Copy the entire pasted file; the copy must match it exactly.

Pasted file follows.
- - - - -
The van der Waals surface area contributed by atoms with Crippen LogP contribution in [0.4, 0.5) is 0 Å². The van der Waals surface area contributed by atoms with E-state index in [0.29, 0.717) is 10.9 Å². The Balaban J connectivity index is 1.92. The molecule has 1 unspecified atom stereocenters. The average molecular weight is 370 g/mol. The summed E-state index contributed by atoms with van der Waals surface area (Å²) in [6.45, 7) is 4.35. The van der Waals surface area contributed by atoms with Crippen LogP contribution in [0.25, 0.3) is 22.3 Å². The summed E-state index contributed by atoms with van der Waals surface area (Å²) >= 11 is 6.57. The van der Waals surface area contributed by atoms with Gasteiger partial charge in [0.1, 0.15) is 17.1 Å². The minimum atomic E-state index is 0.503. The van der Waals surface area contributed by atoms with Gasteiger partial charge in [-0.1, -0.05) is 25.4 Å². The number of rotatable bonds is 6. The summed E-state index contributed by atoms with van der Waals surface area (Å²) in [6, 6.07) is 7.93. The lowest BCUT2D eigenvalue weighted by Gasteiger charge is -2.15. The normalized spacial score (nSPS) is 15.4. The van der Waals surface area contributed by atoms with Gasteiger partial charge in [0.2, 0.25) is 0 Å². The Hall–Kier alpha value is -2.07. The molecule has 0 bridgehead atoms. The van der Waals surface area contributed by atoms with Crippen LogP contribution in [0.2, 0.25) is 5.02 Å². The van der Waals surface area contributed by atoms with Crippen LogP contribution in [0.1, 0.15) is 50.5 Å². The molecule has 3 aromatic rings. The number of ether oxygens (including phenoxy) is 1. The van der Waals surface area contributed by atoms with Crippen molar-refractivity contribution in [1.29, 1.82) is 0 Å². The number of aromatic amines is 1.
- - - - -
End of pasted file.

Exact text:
The van der Waals surface area contributed by atoms with Crippen LogP contribution in [0.4, 0.5) is 0 Å². The van der Waals surface area contributed by atoms with E-state index in [0.29, 0.717) is 10.9 Å². The Balaban J connectivity index is 1.92. The molecule has 1 unspecified atom stereocenters. The average molecular weight is 370 g/mol. The summed E-state index contributed by atoms with van der Waals surface area (Å²) in [6.45, 7) is 4.35. The van der Waals surface area contributed by atoms with Crippen LogP contribution in [0.25, 0.3) is 22.3 Å². The summed E-state index contributed by atoms with van der Waals surface area (Å²) >= 11 is 6.57. The van der Waals surface area contributed by atoms with Gasteiger partial charge in [0.1, 0.15) is 17.1 Å². The minimum atomic E-state index is 0.503. The van der Waals surface area contributed by atoms with Gasteiger partial charge in [-0.1, -0.05) is 25.4 Å². The number of rotatable bonds is 6. The summed E-state index contributed by atoms with van der Waals surface area (Å²) in [6, 6.07) is 7.93. The lowest BCUT2D eigenvalue weighted by Gasteiger charge is -2.15. The normalized spacial score (nSPS) is 15.4. The van der Waals surface area contributed by atoms with Gasteiger partial charge in [0.2, 0.25) is 0 Å². The Hall–Kier alpha value is -2.07. The molecule has 0 bridgehead atoms. The van der Waals surface area contributed by atoms with Crippen LogP contribution in [0.2, 0.25) is 5.02 Å². The van der Waals surface area contributed by atoms with Crippen LogP contribution in [0.1, 0.15) is 50.5 Å². The molecule has 3 aromatic rings. The number of ether oxygens (including phenoxy) is 1. The van der Waals surface area contributed by atoms with Crippen molar-refractivity contribution in [1.29, 1.82) is 0 Å². The number of aromatic amines is 1.